The Lingering Effects of the Blob: How a Marine Heatwave Altered the Pacific Ecosystem

In 2013, a massive marine heatwave known as the Blob appeared in the northeast Pacific.

The Blob was a massive marine heatwave that occurred in the northeast Pacific from 2013 to 2016.

The Blob caused widespread devastation from Alaska to California, killing seabirds, causing toxic algae blooms, and displacing marine life.

The Blob eventually dissipated by 2017, but its effects are still being felt today.

Yes, even after almost six years!

Some of the tropical species that migrated to the northeast Pacific during the Blob have chosen to stay.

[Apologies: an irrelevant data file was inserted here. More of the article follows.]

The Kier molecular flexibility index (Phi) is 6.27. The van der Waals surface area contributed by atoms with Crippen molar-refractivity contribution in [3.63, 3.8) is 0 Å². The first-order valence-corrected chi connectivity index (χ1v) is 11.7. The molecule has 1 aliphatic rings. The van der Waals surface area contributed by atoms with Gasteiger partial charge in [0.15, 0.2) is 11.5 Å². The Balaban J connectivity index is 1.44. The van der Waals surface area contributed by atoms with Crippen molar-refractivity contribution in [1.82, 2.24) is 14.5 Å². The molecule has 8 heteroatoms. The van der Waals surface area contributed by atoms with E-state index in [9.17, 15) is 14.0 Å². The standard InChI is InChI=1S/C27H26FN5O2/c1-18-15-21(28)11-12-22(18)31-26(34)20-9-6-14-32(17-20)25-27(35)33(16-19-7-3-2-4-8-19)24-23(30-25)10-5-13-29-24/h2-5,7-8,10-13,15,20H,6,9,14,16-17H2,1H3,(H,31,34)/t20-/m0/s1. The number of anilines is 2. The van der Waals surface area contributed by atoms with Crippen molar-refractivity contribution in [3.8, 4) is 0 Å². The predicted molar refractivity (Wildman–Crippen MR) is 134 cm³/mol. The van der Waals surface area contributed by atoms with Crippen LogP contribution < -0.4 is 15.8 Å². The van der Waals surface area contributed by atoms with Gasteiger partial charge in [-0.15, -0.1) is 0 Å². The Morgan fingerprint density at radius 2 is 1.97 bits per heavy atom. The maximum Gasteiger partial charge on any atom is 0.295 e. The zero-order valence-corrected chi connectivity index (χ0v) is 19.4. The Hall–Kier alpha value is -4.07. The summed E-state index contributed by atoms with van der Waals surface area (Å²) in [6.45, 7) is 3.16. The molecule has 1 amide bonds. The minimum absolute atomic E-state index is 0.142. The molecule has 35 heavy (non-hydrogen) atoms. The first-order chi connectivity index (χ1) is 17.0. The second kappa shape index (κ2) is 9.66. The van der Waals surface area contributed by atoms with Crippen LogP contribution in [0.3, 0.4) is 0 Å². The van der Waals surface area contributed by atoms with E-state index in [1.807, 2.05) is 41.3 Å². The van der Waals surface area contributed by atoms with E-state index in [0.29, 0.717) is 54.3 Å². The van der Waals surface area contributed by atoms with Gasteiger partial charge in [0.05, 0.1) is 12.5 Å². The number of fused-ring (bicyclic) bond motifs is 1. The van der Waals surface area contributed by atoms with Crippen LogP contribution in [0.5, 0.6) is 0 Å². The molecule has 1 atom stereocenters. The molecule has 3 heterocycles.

Señorita fish, Ocean whitefish, California sheephead

These new arrivals are altering coastal ecosystems, changing the composition of fish populations, and disrupting food webs.

The long-term impacts of the Blob are still being studied, but it is clear that this marine heatwave has had a profound effect on the northeast Pacific ecosystem.

As the climate continues to change, we can expect to see more marine heatwaves like the Blob.

These events will have a significant impact on coastal ecosystems and the people who depend on them.

We need to take action to mitigate climate change and protect our oceans from the impacts of marine heatwaves.

By working together, we can ensure the resilience of coastal ecosystems and the future of fish populations.

The Lingering Effects of the Blob is a reminder of the importance of protecting our oceans.

We need to step up!